What Do You Really Want In The New Year?


Meaningful New Years Resolutions

It’s that time of the year. Resolution time. Fitness gurus tell you, gyms tell you, clothing stores tell you, cellphone retailers tell you…well, just about everyone and everything in the commercial realm capitalizes on the idea of New Year’s resolutions with things to sell and plans to lock you into.

Sure, it’s great to strive for these goals, but at what point are you sacrificing what you really want for what you think you’re supposed to want? Sure a closet full of new clothes, more toned abs, and a brand new phone would all be great things…but are these things what your heart truly desires?

If you’re anything like me, they’re not. That’s not to say I don’t like any of these things or that I think they’re bad resolutions. In fact, if they are your resolutions I think it’s amazing!

So, maybe I will eventually aspire to have that perfect body and killer closet, but I’d like to believe there’s more to New Year’s resolutions than things we can buy, pounds we can lose, and calories we can count.

What would happen if we all shut our eyes and ears to the outside world for just a second and were just alone with our own thoughts? Maybe we would get to the root of what it is we really desire and yearn for in this next chapter of our lives. If the New Year is your ultimate “clean slate” you owe it to yourself to really put yourself and your desires first. Not the desires we are conditioned to have.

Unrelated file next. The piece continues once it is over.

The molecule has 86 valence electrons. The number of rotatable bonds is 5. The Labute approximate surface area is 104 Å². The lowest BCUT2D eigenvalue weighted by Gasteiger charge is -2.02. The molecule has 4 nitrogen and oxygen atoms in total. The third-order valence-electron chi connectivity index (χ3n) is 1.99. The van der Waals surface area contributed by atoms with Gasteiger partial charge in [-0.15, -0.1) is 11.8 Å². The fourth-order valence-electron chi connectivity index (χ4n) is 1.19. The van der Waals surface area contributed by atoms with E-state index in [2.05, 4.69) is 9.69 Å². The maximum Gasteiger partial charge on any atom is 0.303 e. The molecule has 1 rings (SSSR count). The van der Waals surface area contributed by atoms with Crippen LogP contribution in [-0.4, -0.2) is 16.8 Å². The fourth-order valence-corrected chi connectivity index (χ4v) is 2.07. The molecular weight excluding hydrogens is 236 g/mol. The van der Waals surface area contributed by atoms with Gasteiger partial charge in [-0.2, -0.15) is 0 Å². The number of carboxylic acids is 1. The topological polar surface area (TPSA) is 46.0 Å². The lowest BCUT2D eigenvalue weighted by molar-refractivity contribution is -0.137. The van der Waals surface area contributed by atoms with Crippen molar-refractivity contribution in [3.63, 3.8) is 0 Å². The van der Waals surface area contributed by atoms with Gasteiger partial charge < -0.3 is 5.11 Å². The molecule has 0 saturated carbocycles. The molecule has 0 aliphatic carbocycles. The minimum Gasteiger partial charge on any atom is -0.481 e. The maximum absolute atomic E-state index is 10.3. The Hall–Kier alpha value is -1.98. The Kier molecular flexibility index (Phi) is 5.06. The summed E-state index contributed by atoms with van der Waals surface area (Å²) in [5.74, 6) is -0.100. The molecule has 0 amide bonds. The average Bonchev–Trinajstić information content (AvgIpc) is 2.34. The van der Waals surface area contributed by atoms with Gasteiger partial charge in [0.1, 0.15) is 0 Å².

Maybe you have a journal you’ve been wanting to fill up with your thoughts, big and small. Maybe you have been meaning to reconnect with that friend from high school but just haven’t had the guts to do it yet. Maybe this is the year you really focus on your savings account. Maybe you want to perform one random act of kindness each day for people you know and don’t know, alike. Or maybe you do want to commit to a healthier lifestyle.

The point isn’t what you’re making your New Year’s resolutions. It’s about who you’re making them for and why you’re making them.

When we simply write out a list of the things we think we should do and don’t really and truly want for ourselves, we seldom experience success. A feeling of obligation towards resolutions from the outside world rarely breeds positive, sustainable change.

So write down your resolutions, but make sure they’re really yours. Committing to what you want in the New Year is one of the greatest gifts you can give yourself.

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